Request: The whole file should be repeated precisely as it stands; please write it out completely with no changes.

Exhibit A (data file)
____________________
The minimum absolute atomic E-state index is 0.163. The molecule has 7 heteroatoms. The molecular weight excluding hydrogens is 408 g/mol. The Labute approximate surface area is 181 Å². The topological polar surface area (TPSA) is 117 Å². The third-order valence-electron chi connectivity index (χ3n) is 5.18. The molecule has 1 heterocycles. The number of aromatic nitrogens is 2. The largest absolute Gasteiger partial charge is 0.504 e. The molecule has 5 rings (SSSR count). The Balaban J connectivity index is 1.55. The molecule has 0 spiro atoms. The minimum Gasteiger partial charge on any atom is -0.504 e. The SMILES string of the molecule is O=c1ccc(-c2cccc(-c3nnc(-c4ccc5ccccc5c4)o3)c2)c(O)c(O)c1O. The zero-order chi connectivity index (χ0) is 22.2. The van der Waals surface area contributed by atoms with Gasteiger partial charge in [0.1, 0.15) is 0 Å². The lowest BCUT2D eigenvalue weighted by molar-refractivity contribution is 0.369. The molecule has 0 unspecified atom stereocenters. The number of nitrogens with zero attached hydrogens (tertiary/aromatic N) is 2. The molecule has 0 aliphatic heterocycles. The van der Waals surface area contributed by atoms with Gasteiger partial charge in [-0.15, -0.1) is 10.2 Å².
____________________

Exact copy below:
The minimum absolute atomic E-state index is 0.163. The molecule has 7 heteroatoms. The molecular weight excluding hydrogens is 408 g/mol. The Labute approximate surface area is 181 Å². The topological polar surface area (TPSA) is 117 Å². The third-order valence-electron chi connectivity index (χ3n) is 5.18. The molecule has 1 heterocycles. The number of aromatic nitrogens is 2. The largest absolute Gasteiger partial charge is 0.504 e. The molecule has 5 rings (SSSR count). The Balaban J connectivity index is 1.55. The molecule has 0 spiro atoms. The minimum Gasteiger partial charge on any atom is -0.504 e. The SMILES string of the molecule is O=c1ccc(-c2cccc(-c3nnc(-c4ccc5ccccc5c4)o3)c2)c(O)c(O)c1O. The zero-order chi connectivity index (χ0) is 22.2. The van der Waals surface area contributed by atoms with Gasteiger partial charge in [0.1, 0.15) is 0 Å². The lowest BCUT2D eigenvalue weighted by molar-refractivity contribution is 0.369. The molecule has 0 unspecified atom stereocenters. The number of nitrogens with zero attached hydrogens (tertiary/aromatic N) is 2. The molecule has 0 aliphatic heterocycles. The van der Waals surface area contributed by atoms with Gasteiger partial charge in [-0.15, -0.1) is 10.2 Å².